Released in 1986, David Cronenberg's The Fly stars Jeff Goldblum as the unfortunate Seth Brundle, a brilliant scientist who accidentally merges with—you guessed it—a fly. After this experiment-gone-wrong, Brundle begins acting erratically, losing body parts, and finding new ways to eat his meals. But while Brundle is in deep trouble, it's Veronica Quaife who needs to be very afraid.
Played by Geena Davis, Veronica is a journalist who's fallen hard for the bug-eyed inventor. In fact, she's pregnant with his child. Of course, this is less-than-joyous news, as she realizes her kid is probably part insect. As a result, Veronica worries her child will resemble its dear old dad, so she decides to undergo an abortion. However, Brundle quickly kidnaps his old flame with the intent of fusing himself to Veronica and her fetus. But after a grisly showdown, the inventor dies when his girlfriend finally puts him out of his misery.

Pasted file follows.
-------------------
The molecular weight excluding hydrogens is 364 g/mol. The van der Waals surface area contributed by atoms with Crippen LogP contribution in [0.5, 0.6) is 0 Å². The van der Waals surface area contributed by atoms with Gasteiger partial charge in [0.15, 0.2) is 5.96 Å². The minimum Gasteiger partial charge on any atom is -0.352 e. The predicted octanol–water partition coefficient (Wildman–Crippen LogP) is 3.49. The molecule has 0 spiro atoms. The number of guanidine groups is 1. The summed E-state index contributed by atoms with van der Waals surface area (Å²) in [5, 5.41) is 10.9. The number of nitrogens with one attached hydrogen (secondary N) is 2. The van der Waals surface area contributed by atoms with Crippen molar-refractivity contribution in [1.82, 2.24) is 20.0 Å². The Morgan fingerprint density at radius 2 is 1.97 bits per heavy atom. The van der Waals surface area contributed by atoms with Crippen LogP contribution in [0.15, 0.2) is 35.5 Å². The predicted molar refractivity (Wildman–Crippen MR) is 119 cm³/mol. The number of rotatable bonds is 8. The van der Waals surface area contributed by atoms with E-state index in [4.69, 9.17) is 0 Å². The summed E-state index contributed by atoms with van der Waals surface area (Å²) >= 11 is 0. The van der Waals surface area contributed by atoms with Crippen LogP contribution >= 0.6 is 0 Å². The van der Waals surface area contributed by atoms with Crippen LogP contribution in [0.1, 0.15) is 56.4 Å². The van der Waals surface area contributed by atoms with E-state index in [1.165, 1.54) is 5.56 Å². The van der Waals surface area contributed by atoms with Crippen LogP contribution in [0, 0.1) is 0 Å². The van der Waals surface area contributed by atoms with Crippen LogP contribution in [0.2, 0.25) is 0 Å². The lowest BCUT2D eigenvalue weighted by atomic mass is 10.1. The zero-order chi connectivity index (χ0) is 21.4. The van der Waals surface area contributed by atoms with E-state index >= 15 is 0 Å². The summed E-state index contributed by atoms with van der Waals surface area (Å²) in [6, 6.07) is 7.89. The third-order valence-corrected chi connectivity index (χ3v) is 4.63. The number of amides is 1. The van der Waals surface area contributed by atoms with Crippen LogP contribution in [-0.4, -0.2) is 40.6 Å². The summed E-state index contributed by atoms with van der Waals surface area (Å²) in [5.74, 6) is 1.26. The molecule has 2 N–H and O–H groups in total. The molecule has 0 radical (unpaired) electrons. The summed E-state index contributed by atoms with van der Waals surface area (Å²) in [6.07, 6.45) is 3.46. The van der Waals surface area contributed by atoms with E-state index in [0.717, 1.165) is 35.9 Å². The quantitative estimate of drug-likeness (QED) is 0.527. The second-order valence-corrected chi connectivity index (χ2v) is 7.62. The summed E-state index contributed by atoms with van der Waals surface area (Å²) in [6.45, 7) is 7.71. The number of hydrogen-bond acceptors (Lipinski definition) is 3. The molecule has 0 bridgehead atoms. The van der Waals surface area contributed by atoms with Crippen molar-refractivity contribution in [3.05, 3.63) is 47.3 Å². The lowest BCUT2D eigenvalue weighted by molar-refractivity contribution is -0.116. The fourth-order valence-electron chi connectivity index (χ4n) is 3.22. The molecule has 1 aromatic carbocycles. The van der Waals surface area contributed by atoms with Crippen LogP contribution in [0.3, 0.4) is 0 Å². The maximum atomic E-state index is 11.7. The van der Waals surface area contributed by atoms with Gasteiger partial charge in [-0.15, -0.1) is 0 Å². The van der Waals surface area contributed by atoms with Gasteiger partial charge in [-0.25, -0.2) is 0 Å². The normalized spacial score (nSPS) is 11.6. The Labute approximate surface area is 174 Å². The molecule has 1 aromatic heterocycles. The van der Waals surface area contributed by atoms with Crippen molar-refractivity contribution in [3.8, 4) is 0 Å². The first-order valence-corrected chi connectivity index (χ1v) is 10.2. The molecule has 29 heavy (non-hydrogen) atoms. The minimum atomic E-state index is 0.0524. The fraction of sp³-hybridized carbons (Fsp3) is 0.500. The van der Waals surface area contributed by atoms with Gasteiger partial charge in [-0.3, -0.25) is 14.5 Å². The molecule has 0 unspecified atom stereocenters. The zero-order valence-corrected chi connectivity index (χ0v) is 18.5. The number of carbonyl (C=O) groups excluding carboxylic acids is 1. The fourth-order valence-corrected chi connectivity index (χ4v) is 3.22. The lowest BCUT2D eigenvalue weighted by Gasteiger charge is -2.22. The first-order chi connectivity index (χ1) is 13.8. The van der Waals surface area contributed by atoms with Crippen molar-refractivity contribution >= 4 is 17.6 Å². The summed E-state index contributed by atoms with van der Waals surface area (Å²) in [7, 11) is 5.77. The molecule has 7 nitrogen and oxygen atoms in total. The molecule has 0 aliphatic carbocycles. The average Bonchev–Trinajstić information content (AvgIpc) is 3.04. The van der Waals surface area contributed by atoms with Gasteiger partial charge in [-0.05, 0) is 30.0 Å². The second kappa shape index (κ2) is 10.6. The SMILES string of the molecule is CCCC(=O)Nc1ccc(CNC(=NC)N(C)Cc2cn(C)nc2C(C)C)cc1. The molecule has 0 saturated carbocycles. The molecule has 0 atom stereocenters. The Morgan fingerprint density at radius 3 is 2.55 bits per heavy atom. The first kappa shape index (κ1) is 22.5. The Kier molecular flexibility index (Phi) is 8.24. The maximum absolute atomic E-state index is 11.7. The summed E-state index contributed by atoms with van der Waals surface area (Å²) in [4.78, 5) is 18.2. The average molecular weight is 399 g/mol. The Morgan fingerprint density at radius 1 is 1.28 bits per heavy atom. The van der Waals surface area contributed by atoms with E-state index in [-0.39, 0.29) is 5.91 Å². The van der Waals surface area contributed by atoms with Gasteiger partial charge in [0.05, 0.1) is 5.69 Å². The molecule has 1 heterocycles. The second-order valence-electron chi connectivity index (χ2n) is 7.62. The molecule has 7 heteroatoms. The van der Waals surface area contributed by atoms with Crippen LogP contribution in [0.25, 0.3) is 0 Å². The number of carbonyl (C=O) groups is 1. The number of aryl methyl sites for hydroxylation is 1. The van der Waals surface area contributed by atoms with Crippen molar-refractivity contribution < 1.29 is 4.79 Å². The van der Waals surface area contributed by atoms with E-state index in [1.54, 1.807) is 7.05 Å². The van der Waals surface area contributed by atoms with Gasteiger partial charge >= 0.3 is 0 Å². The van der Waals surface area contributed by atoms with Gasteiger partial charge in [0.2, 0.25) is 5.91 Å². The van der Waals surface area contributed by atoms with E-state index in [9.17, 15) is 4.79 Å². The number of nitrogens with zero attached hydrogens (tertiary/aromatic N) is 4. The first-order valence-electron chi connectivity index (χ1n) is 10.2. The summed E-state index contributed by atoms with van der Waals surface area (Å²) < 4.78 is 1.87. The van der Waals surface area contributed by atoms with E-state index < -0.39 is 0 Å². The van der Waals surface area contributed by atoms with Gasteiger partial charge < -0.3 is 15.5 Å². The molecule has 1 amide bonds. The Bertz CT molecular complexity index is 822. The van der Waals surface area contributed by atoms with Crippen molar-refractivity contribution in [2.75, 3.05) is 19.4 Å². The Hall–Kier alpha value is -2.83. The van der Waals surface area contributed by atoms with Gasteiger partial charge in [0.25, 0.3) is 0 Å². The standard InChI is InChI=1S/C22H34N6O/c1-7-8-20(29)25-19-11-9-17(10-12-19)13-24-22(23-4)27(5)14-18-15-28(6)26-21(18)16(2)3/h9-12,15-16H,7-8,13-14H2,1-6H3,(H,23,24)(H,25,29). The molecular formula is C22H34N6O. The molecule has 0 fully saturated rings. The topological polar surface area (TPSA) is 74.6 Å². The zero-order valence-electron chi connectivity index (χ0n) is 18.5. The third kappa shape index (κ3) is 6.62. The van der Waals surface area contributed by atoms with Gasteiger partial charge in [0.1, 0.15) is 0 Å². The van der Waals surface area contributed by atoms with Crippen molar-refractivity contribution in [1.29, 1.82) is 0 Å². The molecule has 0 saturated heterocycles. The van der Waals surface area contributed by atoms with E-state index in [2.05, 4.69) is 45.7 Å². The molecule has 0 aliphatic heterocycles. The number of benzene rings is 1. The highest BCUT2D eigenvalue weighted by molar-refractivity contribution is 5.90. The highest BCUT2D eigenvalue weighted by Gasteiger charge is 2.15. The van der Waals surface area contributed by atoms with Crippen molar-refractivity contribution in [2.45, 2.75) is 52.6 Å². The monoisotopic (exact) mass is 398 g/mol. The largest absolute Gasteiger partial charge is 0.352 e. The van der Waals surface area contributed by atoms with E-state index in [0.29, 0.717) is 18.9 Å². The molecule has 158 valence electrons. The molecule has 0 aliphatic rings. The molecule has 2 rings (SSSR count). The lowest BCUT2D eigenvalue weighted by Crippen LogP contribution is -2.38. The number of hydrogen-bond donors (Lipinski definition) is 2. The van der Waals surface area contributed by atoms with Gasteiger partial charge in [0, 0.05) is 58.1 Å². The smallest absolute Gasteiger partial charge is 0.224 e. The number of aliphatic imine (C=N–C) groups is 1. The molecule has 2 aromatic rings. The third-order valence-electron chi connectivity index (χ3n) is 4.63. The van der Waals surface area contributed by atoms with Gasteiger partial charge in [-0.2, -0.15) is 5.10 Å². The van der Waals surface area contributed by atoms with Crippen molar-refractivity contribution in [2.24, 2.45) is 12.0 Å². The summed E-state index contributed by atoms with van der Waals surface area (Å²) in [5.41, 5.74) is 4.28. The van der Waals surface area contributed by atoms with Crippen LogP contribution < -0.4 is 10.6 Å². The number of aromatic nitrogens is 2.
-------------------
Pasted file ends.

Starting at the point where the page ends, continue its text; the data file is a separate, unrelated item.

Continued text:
It's a gut-punch of an ending, especially as the film cuts to black with Veronica crying her eyes out. However, Cronenberg actually considered going with several other endings that would've left audiences feeling a little less icky. For example, the director shot a scene where Veronica is in bed with her ex-lover, Stathis Borans (John Getz), who implies she's no longer pregnant with Brundle's baby. Instead, she's now carrying Stathis's child. Not worried anymore about giving birth to a maggot monster, Veronica drifts off to sleep and dreams that her future child will hatch from a chrysalis and fly away with butterfly wings.
Sure, it's sweet…and that's the problem. Cronenberg realized that after Veronica's gruesome showdown with the Brundlefly, audiences weren't going to buy an uplifting ending. After all, they'd just had their hearts ripped out of their chests and locked away in glass jars. People were going to be too devastated by all the carnage and misery, and this cheery ending simply wasn't going to, ahem, fly.